multimedia

Multimedia is more than one concurrent presentation medium (for example, on CD-ROM or a Web site).

Multimedia is more than one concurrent presentation medium (for example, on CD-ROM or a Web site). Although still images are a different medium than text, multimedia is typically used to mean the combination of text, sound, and/or motion video. Some people might say that the addition of animated images (for example, animated GIF on the Web) produces multimedia, but it has typically meant one of the following:

  • Text and sound
  • Text, sound, and still or animated graphic images
  • Text, sound, and video images
  • Video and sound
  • Multiple display areas, images, or presentations presented concurrently
  • In live situations, the use of a speaker or actors and "props" together with sound, images, and motion video

Multimedia can arguably be distinguished from traditional motion pictures or movies both by the scale of the production (multimedia is usually smaller and less expensive) and by the possibility of audience interactivity or involvement (in which case, it is usually called interactive multimedia). Interactive elements can include: voice command, mouse manipulation, text entry, touch screen, video capture of the user, or live participation (in live presentations).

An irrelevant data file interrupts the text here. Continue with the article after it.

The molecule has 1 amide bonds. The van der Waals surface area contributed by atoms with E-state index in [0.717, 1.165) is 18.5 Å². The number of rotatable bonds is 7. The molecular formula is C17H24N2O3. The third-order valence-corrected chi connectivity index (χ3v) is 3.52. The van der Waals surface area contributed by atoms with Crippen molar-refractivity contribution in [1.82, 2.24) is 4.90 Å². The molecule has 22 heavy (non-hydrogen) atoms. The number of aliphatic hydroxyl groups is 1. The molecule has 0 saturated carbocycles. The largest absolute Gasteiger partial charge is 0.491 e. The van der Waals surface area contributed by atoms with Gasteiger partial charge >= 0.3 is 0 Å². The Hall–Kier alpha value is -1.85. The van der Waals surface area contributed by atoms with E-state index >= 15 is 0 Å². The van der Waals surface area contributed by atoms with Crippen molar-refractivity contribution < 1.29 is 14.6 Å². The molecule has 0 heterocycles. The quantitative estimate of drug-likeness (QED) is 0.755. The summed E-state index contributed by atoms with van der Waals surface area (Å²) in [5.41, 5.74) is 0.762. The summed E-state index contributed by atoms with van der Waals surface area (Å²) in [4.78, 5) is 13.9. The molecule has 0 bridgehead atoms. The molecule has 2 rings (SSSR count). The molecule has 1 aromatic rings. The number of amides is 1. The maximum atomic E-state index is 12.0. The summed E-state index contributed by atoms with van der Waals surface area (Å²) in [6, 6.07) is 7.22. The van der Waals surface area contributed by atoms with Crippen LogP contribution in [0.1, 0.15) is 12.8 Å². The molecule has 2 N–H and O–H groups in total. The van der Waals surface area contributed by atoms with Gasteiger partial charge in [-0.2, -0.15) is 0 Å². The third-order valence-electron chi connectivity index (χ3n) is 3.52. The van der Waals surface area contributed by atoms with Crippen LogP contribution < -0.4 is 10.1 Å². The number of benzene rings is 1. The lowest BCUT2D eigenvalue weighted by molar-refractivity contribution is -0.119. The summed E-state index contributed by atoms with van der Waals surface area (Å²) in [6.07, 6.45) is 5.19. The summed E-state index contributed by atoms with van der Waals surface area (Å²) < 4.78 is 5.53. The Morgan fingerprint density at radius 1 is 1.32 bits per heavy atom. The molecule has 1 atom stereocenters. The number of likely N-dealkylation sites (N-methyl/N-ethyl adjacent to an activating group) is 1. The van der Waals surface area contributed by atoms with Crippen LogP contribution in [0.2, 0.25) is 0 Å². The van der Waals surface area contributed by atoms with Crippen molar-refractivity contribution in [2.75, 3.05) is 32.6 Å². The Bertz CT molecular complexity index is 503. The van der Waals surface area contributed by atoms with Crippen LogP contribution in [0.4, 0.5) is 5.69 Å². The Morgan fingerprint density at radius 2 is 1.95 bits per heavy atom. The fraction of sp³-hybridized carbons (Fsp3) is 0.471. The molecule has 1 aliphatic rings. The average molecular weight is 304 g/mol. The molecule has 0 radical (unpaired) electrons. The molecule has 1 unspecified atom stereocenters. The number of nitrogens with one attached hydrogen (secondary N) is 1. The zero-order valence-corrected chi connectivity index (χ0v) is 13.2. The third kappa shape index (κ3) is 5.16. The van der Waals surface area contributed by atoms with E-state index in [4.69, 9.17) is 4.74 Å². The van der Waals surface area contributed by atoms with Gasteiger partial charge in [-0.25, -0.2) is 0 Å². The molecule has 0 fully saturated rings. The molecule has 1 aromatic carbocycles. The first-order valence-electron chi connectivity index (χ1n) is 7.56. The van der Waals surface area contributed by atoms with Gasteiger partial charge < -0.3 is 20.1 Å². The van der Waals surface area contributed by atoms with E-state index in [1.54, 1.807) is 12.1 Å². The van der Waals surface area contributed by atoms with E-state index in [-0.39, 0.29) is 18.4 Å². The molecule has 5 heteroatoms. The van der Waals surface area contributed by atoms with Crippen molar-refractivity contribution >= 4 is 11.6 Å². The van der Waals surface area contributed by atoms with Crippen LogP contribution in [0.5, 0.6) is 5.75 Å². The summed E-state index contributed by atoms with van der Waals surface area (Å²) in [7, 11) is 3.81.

Multimedia tends to imply sophistication (and relatively more expense) in both production and presentation than simple text-and-images. Multimedia presentations are possible in many contexts, including the Web, CD-ROMs, and live theater. A rule-of-thumb for the minimum development cost of a packaged multimedia production with video for commercial presentation (as at trade shows) is: $1,000 a minute of presentation time. Since any Web site can be viewed as a multimedia presentation, however, any tool that helps develop a site in multimedia form can be classed as multimedia software and the cost can be less than for standard video productions.

For multimedia Web sites, popular multimedia (sound or sound and motion video or animation) players include: MPEG, Quicktime, and Shockwave.

This was first published in April 2005

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